# $\mathrm{lcm}(ma,mb)=m\mathrm{lcm}(a,b)$

For simplicity, let us work only with positive integers.

We want to prove that if a,b,m are integers, then

 $\,\mathrm{lcm}(ma,mb)=m\,\mathrm{lcm}(a,b).$

First notice that any common multiple  of $ma$ and $mb$ is also a multiple of $m$, so any common multiple of $ma$ and $mb$ is of the form $mk$ with some integer $k$.

Now notice that if $t=\,\mathrm{lcm}(a,b)$ and $u, it cannot happen that $a\mid u$ and $b\mid u$, since $t$ is the smallest number, So, when $a\nmid u$ then $ma\nmid mu$, and if $b\nmid u$ then $mb\nmid mu$. We conclude that $mu$ is not a common multiple of $ma$ and $mb$ when $u.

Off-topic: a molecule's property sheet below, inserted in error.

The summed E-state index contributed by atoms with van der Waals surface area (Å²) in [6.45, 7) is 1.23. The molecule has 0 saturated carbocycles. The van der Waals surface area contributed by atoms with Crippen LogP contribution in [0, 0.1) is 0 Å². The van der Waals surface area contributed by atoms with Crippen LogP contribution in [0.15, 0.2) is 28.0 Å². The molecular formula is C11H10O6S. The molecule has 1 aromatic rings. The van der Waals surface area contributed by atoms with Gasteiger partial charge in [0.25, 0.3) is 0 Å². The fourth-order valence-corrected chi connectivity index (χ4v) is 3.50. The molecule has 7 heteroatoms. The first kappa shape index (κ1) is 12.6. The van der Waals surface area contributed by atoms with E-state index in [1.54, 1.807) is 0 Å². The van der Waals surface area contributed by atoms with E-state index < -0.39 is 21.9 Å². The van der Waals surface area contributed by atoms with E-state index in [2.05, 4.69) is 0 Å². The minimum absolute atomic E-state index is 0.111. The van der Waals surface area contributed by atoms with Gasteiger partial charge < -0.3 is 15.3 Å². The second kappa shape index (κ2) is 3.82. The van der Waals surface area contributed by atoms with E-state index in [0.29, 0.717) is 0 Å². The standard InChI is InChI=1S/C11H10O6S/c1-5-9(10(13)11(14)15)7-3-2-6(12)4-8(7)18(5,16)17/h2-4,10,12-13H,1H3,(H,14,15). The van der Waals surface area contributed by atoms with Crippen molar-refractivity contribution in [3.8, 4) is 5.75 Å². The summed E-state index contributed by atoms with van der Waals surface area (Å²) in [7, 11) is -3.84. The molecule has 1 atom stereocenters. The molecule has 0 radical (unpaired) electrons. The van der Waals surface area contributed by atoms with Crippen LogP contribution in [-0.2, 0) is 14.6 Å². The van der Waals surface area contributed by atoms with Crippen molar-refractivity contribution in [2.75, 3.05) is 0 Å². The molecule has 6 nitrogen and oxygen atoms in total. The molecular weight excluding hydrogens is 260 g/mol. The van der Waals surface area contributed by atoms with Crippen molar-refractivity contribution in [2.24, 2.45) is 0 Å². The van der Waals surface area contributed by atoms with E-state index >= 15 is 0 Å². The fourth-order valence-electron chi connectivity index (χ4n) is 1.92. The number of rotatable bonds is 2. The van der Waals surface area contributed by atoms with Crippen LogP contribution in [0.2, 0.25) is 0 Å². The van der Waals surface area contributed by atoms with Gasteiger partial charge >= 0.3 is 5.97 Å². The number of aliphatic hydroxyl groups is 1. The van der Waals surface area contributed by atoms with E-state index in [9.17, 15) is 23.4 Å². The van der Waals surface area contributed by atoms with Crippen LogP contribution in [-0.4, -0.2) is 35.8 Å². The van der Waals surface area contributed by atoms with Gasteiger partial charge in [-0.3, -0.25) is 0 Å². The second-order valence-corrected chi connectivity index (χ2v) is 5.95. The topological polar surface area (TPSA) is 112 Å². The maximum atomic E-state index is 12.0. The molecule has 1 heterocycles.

So far, we proved that $mt=m\,\mathrm{lcm}(a,b)$ is a common multiple of $ma$ and $mb$, and previous paragraph shows that there is no smaller common multiple, therefore $m\,\mathrm{lcm}(a,b)$ is the least common multiple of $ma$ and $mb$, in other words:

 $\,\mathrm{lcm}(ma,mb)=m\,\mathrm{lcm}(a,b).$
Title $\mathrm{lcm}(ma,mb)=m\mathrm{lcm}(a,b)$ mathrmlcmmambmmathrmlcmab 2013-03-22 15:03:22 2013-03-22 15:03:22 drini (3) drini (3) 12 drini (3) Theorem msc 11-00